When I was a little girl, I lived in a green, three-story Victorian house which had come with a guest house. It was the only house on the market when my dad got the phone call. I can still see him at the phone in the kitchen with the long springy cord, hearing about the job for the first time. We grabbed our things and moved in on Christmas Eve to this big old house that was really two. The timing turned out be perfect and my grandparents moved into the smaller house. The walk to Mema’s house was just a jaunt down the path in the backyard. I spent many hours there having tea parties, sitting on the porch swing looking up at the Sycamore tree and writing stories.
Mema had a little yellow pad of sticky notes on her kitchen counter. How was I to know those were meant for taking down phone messages? I used her mechanical pencils to write stories on that pad of sticky notes, complete with teeny-tiny illustrations. I had only learned to read that year, and already I was scratching out stories of my own. It was as natural to me as anything ever was. And it was only the beginning.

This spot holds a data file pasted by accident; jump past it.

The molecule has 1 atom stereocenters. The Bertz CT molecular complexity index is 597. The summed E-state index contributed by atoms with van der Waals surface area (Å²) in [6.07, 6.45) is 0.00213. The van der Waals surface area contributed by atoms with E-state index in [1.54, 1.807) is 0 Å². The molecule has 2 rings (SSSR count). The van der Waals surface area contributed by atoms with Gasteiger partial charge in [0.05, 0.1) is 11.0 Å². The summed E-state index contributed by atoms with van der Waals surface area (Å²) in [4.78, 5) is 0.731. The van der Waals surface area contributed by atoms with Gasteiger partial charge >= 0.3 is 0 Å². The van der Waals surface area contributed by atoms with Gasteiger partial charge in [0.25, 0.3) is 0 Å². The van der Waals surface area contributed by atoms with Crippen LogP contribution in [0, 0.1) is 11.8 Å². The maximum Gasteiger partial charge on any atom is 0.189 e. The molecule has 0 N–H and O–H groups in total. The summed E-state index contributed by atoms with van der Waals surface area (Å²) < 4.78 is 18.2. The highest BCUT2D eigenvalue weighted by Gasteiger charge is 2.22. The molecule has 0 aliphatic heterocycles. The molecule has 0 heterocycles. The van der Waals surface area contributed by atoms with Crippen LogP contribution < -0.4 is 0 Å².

We moved many more times, sometimes very far from family. I never stopped writing stories. My parents homeschooled us and I can never remember being required to write anything at all. But I wrote. Constantly. When I didn’t have a pad of paper, I wrote on my leg with my finger, invisible letters strung in invisible lines. I typed up stories on our big, fat computer in the living room. Skuffy the Skunk was written on a hundred different documents, shrunk on the bottom of the screen. How was I to know you could open them again and continue writing where you had left off? Skuffy was followed by Squeaky Corncob (a mouse) which was actually revised once I learned about a little thing called punctuation.